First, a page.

We did not plan to write this together, but of course, here we are. Weeks before graduation, Jessica sat staring at a blank Microsoft Word document and asked Andrea for ideas. Our conversation concluded with a decision to write this reflection the same way we do everything: together.
Incoming college students often hear that the friendships they build in their first year may not last throughout college. Entering freshman year, I figured I would come to count myself among those exceptions; naturally, I was in for a rude awakening.
I met Jessica sophomore year, and she was the first person with whom I truly felt I would stay friends beyond graduation. The newness of college had worn off: I had stopped seeing each new encounter as a chance to make a close friend — a cause and consequence, perhaps, of the sophomore slump. But shedding the burden of expectations also opened the door to more genuine and vulnerable friendships, the first of which I found in my relationship with Jessica.
Sleep deprivation, uncertainty and a lack of motivation characterized my sophomore fall. I looked for excitement in late nights out with friends, high test scores and 5:30 a.m. trips to Yates Field House. On Fridays, I arrived at Dolcezza, my favorite Wisconsin Avenue coffee shop, after seven exhausted days spent failing to find the fulfillment I craved. I relaxed my shoulders, threw my hair in a ponytail and just talked with Andrea. We talked about everything that didn’t have to do with Georgetown — how do you decaffeinate a coffee bean? Do you believe in the afterlife? For the first time, I shared feelings, ideas and fears as they came to mind, whether or not they sounded good or smart or polished.
Amid endless work and uncertainty about my future, I stayed somewhat sane by ending each week walking with Jessica to Dolcezza, where we met Eddie, a senior who mentored both of us. Every week, I was grateful for the opportunity to share moments of introspection. I remember feeling nervous the day Jessica and I decided to spend a Friday afternoon together without Eddie, but the pace of our conversation didn’t miss a beat. I left that afternoon certain of one thing: a solid friendship in the making.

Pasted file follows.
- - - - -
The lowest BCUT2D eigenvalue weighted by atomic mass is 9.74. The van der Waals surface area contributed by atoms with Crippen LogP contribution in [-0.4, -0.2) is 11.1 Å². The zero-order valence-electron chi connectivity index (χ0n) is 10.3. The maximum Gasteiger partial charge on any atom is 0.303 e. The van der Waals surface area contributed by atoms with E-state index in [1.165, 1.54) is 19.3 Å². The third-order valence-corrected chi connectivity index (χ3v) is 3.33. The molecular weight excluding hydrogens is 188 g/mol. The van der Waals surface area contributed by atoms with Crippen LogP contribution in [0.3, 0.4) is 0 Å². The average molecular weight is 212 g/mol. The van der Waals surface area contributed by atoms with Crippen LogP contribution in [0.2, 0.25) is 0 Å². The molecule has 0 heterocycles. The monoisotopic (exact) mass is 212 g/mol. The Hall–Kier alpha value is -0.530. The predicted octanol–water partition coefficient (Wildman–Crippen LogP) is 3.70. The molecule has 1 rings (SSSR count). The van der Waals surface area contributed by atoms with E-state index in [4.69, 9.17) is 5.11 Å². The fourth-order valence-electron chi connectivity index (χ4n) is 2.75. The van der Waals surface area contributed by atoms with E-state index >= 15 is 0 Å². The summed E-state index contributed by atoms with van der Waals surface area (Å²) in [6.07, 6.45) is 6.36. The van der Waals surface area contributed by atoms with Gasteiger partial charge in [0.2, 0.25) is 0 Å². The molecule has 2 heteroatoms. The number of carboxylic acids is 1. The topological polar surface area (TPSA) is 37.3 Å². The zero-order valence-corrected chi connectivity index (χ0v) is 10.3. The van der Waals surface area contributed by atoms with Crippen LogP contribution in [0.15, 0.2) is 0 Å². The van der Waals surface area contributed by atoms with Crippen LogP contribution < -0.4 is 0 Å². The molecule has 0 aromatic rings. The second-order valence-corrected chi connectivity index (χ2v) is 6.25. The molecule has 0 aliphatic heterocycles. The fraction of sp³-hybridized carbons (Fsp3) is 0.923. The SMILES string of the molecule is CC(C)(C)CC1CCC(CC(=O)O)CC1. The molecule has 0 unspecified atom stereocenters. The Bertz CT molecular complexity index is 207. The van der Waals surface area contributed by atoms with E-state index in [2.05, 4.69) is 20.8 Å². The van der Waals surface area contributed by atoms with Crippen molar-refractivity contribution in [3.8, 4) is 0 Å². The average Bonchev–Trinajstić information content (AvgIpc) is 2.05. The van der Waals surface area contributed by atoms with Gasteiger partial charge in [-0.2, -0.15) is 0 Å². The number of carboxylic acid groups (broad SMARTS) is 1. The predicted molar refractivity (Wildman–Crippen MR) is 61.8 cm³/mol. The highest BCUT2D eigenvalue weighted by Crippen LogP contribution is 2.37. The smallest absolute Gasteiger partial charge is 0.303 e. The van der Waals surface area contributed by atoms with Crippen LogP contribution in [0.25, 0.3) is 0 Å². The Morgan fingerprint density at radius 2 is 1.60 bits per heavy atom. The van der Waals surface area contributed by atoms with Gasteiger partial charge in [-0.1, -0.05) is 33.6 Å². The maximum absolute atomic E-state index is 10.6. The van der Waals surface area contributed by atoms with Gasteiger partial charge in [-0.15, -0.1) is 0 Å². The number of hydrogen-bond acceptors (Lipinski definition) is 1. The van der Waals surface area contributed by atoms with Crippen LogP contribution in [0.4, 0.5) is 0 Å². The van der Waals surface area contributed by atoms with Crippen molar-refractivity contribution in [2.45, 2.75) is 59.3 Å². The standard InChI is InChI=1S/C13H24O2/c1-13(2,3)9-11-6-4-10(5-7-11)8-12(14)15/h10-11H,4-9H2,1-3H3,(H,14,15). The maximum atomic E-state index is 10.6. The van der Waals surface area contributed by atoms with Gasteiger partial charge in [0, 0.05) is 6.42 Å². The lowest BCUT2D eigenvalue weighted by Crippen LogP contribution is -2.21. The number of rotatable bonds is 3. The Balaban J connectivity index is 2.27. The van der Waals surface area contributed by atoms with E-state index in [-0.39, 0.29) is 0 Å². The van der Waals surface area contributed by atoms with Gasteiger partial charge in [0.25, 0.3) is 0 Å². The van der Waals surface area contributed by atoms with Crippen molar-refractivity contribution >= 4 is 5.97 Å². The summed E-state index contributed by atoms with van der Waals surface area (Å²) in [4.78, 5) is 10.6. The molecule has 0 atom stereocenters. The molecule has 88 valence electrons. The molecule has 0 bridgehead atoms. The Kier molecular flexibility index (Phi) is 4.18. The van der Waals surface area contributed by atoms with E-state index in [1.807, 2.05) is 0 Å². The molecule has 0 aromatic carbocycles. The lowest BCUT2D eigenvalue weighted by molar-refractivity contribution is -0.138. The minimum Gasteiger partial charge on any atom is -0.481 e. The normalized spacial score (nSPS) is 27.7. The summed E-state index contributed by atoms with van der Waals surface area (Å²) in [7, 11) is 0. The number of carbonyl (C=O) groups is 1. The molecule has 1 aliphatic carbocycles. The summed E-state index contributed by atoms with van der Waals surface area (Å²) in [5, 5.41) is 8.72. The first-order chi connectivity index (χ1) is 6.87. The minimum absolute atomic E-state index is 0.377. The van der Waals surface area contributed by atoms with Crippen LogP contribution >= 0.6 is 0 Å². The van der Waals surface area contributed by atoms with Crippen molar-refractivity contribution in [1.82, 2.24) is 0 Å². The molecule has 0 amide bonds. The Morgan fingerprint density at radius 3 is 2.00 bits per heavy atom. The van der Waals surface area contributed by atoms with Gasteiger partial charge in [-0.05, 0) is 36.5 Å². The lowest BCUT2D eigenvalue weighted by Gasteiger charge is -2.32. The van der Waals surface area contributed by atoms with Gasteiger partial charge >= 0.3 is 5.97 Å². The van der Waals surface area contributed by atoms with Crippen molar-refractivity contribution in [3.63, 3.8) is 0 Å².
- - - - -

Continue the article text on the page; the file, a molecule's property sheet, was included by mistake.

Jessica and I have a friendship of little things and in-betweens. After sophomore year, we lived together for a semester. Our friendship strengthened through evenings on the couch, common classes and even a jaunt to the emergency room when Jessica developed a strange rash during finals our junior year; by that point, few things could faze our friendship.
Although to an outsider this event would have seemed insignificant, that first Dolcezza coffee gave rise to the best of friendships.
Andrea is the most interested person I have ever known. In our sophomore coffee dates and every conversation since, Andrea has listened to each story I’ve told her as if it were the most important one she had ever heard.
Our conversations count among my favorite memories at Georgetown. The evenings at The Tombs blend into one long night in my memory, but I can still hear Andrea laughing at the retelling of my nights over breakfast the next morning. The days I finished my first marathon, received my most heartbreaking rejection letter, submitted my thesis: all blurs. Yet the moments of clarity processing each of them with Andrea in the days that followed continue to pierce my memory.
The things I won’t forget about Georgetown are the things I never expected to remember. How could I have predicted that conversations over coffee, evenings on our stoop or walks with no particular destination would hold my happiest, bravest, proudest and most humbling memories? After all, the events themselves are unmemorable, even unimportant. But it is on these otherwise insignificant moments that I built the strongest friendship I have ever known.
Andrea & Jessica:
Writing from our own perspectives, we reached the same conclusion. We came to Georgetown for the big things, the gold stars — flashy internships, celebrity professors and remarkable achievements — that in time we often found fell short of our colossal expectations. We threw ourselves so energetically into Georgetown’s constant churning in pursuit of remembering and being remembered. Once in a while we caught one of these coveted gold stars and the excitement it brings.
But now, minutes, or weeks, or semesters later, we come down at last. We sit sober on Healy Lawn staring into the dark sky of a Saturday night, cherishing the memories of the little things and the in-betweens and the friendships that emerged from them.
Jessica Hickle and Andrea Moneton are seniors in the School of Foreign Service.